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A note to let you know that as of March 1, I will stop being part of the MyFonts team. I was never an employee — all MyFonts’ European collaborators are contractors — but in the course of the nine years of my involvement became chief editor, consultant and coordinator of the Review team. I may continue to contribute occasionally, especially to the interview series Creative Characters, of which I was founding editor, but I will no longer be representing MyFonts or Monotype.
I hope (well — I think) I managed, especially during the past 3-4 years, to improve the quality of the products on offer. MyFonts supported me in putting together a team of European and American specialists (aka MyFonts Foundry Review) who, during the past 3+ years, admitted only 20-25% of the new foundries applying; before, the rate was about 99%. We instructed and coached many of the talented newcomers in amending and completing their first batch of fonts, and many wrote to us saying we’d structurally improved their approach to making fonts. In order to supply much-needed information about type design and type marketing, we set up a series of Foundry Guides, written in collaboration with Florian Hardwig, Dan Reynolds and MyFonts team member James Minior. The first set, released last October, hasn’t been publicized widely yet, but may be useful to some of you.
My reasons to, as they say, embrace new challenges, are manifold. I’ve written so many type descriptions in my life that I really don’t have much to add; and I felt like returning to a more personal and more creative kind of work. My main new client is the new publishing company Repeater Books in London, set up by a team of fiercely independent authors. I’ve been their book designer and typesetter since their first books, begun in September, released last month. We’ve almost completed a dozen now — and I’ve seldom read such a wild bunch of intriguing novels and radical essays.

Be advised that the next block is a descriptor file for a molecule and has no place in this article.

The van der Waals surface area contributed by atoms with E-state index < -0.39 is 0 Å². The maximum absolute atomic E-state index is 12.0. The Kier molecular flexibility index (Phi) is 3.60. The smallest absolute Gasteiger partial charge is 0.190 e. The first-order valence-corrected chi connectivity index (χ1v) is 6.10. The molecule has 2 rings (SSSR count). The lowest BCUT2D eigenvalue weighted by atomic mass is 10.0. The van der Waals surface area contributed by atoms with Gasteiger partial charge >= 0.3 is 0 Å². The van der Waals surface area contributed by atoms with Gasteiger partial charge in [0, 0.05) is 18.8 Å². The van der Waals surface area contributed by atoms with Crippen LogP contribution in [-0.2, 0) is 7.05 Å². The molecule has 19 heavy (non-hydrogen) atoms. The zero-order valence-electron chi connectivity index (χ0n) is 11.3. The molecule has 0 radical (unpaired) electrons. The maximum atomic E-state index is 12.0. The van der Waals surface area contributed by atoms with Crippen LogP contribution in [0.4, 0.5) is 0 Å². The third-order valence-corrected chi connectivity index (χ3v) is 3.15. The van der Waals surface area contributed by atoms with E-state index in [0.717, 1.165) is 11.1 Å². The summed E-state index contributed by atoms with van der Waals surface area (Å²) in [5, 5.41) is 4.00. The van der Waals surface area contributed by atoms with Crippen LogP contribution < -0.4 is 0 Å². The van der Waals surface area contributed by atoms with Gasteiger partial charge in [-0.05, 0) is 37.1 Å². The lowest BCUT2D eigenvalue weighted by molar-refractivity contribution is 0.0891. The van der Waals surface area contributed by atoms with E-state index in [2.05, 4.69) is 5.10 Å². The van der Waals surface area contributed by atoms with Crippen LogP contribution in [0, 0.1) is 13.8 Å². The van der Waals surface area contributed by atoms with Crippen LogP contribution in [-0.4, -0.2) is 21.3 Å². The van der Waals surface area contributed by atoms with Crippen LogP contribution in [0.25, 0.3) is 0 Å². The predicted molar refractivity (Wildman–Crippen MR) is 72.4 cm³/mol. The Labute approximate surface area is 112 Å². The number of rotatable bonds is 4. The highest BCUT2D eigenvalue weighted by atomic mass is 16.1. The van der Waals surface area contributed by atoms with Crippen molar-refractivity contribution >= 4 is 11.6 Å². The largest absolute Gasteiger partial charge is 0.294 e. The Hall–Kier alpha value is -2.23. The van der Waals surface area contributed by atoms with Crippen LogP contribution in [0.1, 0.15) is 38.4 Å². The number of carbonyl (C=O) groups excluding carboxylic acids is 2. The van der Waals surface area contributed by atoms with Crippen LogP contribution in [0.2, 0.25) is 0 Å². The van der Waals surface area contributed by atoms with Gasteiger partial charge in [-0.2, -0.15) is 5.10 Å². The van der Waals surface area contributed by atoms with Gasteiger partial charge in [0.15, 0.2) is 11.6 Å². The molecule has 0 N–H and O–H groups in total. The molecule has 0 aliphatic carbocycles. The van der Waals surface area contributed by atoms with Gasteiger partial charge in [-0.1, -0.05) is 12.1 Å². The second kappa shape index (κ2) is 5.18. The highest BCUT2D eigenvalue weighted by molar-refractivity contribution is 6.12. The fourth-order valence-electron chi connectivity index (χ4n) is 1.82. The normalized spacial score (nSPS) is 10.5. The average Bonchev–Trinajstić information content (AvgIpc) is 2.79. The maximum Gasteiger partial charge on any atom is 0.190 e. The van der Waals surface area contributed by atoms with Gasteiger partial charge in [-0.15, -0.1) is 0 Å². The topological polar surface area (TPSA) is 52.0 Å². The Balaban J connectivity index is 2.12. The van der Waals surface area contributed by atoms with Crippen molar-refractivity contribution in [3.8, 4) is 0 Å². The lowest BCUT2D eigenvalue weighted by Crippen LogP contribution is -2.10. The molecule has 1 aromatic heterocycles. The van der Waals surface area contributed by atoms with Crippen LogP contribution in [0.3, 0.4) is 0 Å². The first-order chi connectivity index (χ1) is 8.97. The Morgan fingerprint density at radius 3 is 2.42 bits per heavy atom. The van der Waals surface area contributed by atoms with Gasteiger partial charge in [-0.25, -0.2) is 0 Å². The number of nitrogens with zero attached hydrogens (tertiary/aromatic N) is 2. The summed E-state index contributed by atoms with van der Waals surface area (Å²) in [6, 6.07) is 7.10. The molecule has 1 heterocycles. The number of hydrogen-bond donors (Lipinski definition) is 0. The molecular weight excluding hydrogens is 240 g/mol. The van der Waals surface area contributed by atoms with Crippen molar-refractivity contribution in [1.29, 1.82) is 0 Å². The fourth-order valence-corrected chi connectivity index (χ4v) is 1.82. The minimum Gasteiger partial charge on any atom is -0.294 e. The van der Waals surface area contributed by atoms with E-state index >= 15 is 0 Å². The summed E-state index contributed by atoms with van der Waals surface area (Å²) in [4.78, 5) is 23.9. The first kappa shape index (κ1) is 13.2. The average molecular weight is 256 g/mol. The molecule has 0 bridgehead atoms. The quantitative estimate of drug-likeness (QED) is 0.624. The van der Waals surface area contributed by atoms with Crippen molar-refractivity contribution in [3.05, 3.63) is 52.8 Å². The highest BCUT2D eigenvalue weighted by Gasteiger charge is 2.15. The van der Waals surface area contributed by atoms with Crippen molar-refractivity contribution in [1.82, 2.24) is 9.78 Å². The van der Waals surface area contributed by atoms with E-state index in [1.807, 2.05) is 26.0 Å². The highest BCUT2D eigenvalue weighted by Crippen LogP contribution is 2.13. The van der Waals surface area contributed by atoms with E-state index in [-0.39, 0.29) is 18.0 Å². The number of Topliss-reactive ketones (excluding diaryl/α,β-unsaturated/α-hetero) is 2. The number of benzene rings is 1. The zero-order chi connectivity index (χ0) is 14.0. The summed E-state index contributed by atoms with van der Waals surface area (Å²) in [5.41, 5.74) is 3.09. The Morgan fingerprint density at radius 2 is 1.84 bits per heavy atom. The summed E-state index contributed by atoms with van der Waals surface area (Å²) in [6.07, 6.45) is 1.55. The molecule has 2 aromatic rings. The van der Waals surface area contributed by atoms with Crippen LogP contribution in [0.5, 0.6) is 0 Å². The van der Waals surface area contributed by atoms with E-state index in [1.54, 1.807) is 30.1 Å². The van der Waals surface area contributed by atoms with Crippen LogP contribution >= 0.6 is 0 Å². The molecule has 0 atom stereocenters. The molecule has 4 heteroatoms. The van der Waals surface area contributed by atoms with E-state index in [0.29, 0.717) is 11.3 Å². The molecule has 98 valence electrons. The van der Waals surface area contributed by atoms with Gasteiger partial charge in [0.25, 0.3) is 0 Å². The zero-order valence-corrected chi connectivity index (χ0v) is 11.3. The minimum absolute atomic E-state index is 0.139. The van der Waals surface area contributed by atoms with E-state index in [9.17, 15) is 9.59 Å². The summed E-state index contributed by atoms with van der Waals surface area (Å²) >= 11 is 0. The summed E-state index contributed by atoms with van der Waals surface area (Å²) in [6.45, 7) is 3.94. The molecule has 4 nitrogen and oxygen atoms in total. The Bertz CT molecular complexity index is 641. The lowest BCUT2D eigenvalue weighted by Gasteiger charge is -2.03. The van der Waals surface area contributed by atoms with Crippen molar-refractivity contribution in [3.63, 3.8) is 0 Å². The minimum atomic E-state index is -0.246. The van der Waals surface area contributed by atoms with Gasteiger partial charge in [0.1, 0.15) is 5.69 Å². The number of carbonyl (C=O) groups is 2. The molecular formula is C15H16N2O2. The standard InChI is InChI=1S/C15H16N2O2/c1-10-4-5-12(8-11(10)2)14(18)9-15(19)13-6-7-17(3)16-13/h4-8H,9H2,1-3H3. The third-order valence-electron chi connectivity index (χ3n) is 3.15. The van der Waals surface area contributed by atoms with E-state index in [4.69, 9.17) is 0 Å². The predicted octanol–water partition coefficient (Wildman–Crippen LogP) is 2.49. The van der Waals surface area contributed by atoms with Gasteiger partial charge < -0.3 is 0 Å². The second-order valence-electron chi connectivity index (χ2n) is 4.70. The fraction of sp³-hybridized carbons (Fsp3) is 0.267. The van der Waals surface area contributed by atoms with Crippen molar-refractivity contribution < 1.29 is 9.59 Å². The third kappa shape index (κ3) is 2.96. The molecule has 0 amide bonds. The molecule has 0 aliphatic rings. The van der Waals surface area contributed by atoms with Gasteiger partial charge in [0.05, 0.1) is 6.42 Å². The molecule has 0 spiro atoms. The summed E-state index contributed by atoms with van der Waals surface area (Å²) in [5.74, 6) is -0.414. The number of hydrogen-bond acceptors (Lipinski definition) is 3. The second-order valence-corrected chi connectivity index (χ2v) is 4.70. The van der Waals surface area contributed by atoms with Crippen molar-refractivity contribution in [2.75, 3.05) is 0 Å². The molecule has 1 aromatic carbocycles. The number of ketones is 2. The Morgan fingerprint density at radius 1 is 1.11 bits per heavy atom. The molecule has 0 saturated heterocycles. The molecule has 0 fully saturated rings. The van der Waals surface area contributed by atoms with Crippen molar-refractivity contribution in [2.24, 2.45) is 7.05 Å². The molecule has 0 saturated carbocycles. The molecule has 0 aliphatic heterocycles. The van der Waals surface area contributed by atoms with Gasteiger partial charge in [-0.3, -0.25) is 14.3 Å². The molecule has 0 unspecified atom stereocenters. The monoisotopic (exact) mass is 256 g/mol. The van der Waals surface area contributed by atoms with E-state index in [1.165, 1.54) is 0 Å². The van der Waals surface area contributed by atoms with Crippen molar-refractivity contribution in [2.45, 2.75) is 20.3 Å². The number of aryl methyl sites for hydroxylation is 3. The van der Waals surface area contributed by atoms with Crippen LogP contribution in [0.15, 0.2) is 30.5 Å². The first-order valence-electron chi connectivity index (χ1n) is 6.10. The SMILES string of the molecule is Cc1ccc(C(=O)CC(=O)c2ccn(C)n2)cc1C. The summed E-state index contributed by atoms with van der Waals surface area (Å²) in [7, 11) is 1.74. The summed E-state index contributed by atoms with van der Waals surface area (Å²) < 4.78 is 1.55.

During my years working for MyFonts — and before that, for FontShop Benelux, FSI, and LucasFonts — I feel I have always been on the side of the independent, quality-minded foundries and designers. (I hope that Type Navigator, a book I co-edited in 2011 with TwoPoints.Net, selecting independent foundries regardless of their distribution preferences, is proof of that.) During these last few years of energetic takeovers and power concentration, it became more and more difficult to convince my old friends that I could still be trusted; that one could try to stay on board to improve the system from within. I will not comment on this any further, but feeling “stuck in the middle” became too much; this became another major reason to change direction.
One of the plans is to start up a small-scale semi-collective of type geeks with some of my Berlin mates and international contributors under the name Fust & Friends. You can already follow us on Twitter, if you like. More news will follow.
Best from Berlin,
Jan Middendorp, ex-type writer
(ATypI members, sorry, for cross-posting this.)